Skip to content

Allergies Health Center

Living With Severe Allergies

Experts share 3 strategies to cope with chronic allergies.
Font Size
A
A
A

Controlling Dust Mites continued...

Put barriers between you and those mites, he says, by buying and using the allergy-proof covers for bedding.

Miller suggests allergy-proof encasings for the mattress, pillows, and box springs.  "The mites feed on skin cells, and they live on your bed. They dig down into the mattress. The encasings don't allow them to penetrate into the mattress."

Pay close attention to the cleanliness of your bedding, too, to avoid allergens. Wash it weekly in hot water that is 130 F or higher, Williams says, to kill the critters. Newer models of washers may be capable of heating the water this hot, he says, but "most of the time you have to turn up the water heater."

His advice: "Turn it up and measure the water the next day, 12 to 24 hours later, with a candy thermometer. If there are kids in the home, turn it up a day before you do the wash [and then lower it later, to reduce the risk of scalding]."

Using a dehumidifier to keep the humidity lower than 50% can help control your dust-mite population, according to experts at the American Academy of Allergy, Asthma and Immunology.

Controlling Pollen

While some allergy-prone people take great pains to plant so-called ''low-allergy" trees and shrubs, it's not foolproof. "Pollen can travel great distances," Miller says.

"Even if your yard has 'low allergy' trees, pollen can come from miles away," Miller says.

With pollen, agrees Gupta, "There's only so much you can do without having to live in a bubble. If you are indoors, keep your windows shut, use the air conditioner, drive with the car windows shut."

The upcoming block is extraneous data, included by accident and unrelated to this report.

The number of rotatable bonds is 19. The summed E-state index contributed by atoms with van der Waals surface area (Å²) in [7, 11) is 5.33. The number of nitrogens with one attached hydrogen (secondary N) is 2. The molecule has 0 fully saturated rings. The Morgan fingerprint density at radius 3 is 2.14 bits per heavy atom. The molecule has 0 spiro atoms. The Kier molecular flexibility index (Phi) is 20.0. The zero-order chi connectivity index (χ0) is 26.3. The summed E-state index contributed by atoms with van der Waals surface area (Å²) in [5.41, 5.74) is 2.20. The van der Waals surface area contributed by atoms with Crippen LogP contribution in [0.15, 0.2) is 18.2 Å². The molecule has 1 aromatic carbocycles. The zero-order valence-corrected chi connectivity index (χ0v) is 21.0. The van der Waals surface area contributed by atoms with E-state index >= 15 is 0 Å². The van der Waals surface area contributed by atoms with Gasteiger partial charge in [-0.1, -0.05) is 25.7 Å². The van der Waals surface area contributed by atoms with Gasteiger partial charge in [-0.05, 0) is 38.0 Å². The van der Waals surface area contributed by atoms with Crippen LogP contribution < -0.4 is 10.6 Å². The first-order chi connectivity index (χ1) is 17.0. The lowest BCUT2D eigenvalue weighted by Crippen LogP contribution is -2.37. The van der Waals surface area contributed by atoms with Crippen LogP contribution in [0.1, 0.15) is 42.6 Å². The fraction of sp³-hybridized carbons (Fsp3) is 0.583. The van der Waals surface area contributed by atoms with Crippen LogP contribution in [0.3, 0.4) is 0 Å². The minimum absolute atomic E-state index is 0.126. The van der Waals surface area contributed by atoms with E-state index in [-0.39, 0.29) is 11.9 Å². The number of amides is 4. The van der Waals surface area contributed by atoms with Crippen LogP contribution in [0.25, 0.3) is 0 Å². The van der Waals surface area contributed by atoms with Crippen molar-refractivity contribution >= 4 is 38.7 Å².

Controlling Mold

Molds are more an outdoor problem than indoor, says Williams, unless your plumbing indoors is leaking. If the bathroom shower or tub gets a little mold ring around it, he says, it typically won't bother the allergy-prone unless it's disturbed and the spores become airborne.

To get rid of household mold, apply a cleaning solution of 5% bleach and a small amount of detergent, suggest experts from the American Academy of Allergy Asthma & Immunology.

Outdoors, airborne mold from vegetation can trigger an allergic reaction, too. Allergic reactions to mold are most common from July to late summer, according to the Asthma and Allergy Foundation of America.

Today on WebMD

man blowing nose
Make these tweaks to your diet, home, and lifestyle.
Allergy capsule
Breathe easier with these products.
 
cat on couch
Live in harmony with your cat or dog.
Woman sneezing with tissue in meadow
Which ones affect you?
 

woman sneezing
Slideshow
Bottle of allergy capsules and daisies
Article
 
Urban blossoms
Slideshow
Woman blowing nose
Slideshow
 

Send yourself a link to download the app.

Loading ...

Please wait...

This feature is temporarily unavailable. Please try again later.

Thanks!

Now check your email account on your mobile phone to download your new app.

Woman with itchy watery eyes
Slideshow
Allergy prick test
VIDEO
 
Man sneezing into tissue
Tools
woman with duster crinkling nose
Quiz